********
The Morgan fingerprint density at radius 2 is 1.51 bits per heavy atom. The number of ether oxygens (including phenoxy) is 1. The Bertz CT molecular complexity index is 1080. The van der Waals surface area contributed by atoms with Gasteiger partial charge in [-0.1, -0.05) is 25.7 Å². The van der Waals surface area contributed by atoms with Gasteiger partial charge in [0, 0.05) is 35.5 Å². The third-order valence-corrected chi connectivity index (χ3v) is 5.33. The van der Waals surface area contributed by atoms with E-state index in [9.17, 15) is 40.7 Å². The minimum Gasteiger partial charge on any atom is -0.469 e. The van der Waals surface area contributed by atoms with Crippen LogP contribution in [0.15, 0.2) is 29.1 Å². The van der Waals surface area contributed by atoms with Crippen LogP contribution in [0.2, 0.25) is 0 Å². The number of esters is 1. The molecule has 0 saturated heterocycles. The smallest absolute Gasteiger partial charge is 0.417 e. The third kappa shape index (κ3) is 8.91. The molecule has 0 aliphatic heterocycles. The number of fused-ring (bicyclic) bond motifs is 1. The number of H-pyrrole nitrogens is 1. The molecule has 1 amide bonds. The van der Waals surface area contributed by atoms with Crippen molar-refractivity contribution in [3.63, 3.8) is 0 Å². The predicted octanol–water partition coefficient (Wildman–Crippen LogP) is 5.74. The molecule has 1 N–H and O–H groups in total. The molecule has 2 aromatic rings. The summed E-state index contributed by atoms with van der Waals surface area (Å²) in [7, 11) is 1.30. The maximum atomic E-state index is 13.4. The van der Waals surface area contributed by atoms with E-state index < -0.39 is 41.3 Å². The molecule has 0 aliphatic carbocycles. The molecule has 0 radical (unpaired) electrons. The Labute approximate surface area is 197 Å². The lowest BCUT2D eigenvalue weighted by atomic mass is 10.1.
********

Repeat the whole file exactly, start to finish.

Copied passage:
The Morgan fingerprint density at radius 2 is 1.51 bits per heavy atom. The number of ether oxygens (including phenoxy) is 1. The Bertz CT molecular complexity index is 1080. The van der Waals surface area contributed by atoms with Gasteiger partial charge in [-0.1, -0.05) is 25.7 Å². The van der Waals surface area contributed by atoms with Gasteiger partial charge in [0, 0.05) is 35.5 Å². The third-order valence-corrected chi connectivity index (χ3v) is 5.33. The van der Waals surface area contributed by atoms with E-state index in [9.17, 15) is 40.7 Å². The minimum Gasteiger partial charge on any atom is -0.469 e. The van der Waals surface area contributed by atoms with Crippen LogP contribution in [0.15, 0.2) is 29.1 Å². The van der Waals surface area contributed by atoms with Crippen LogP contribution in [0.2, 0.25) is 0 Å². The number of esters is 1. The molecule has 0 saturated heterocycles. The smallest absolute Gasteiger partial charge is 0.417 e. The third kappa shape index (κ3) is 8.91. The molecule has 0 aliphatic heterocycles. The number of fused-ring (bicyclic) bond motifs is 1. The number of H-pyrrole nitrogens is 1. The molecule has 1 amide bonds. The van der Waals surface area contributed by atoms with Crippen molar-refractivity contribution in [3.63, 3.8) is 0 Å². The predicted octanol–water partition coefficient (Wildman–Crippen LogP) is 5.74. The molecule has 1 N–H and O–H groups in total. The molecule has 2 aromatic rings. The summed E-state index contributed by atoms with van der Waals surface area (Å²) in [7, 11) is 1.30. The maximum atomic E-state index is 13.4. The van der Waals surface area contributed by atoms with E-state index < -0.39 is 41.3 Å². The molecule has 0 aliphatic carbocycles. The molecule has 0 radical (unpaired) electrons. The Labute approximate surface area is 197 Å². The lowest BCUT2D eigenvalue weighted by atomic mass is 10.1.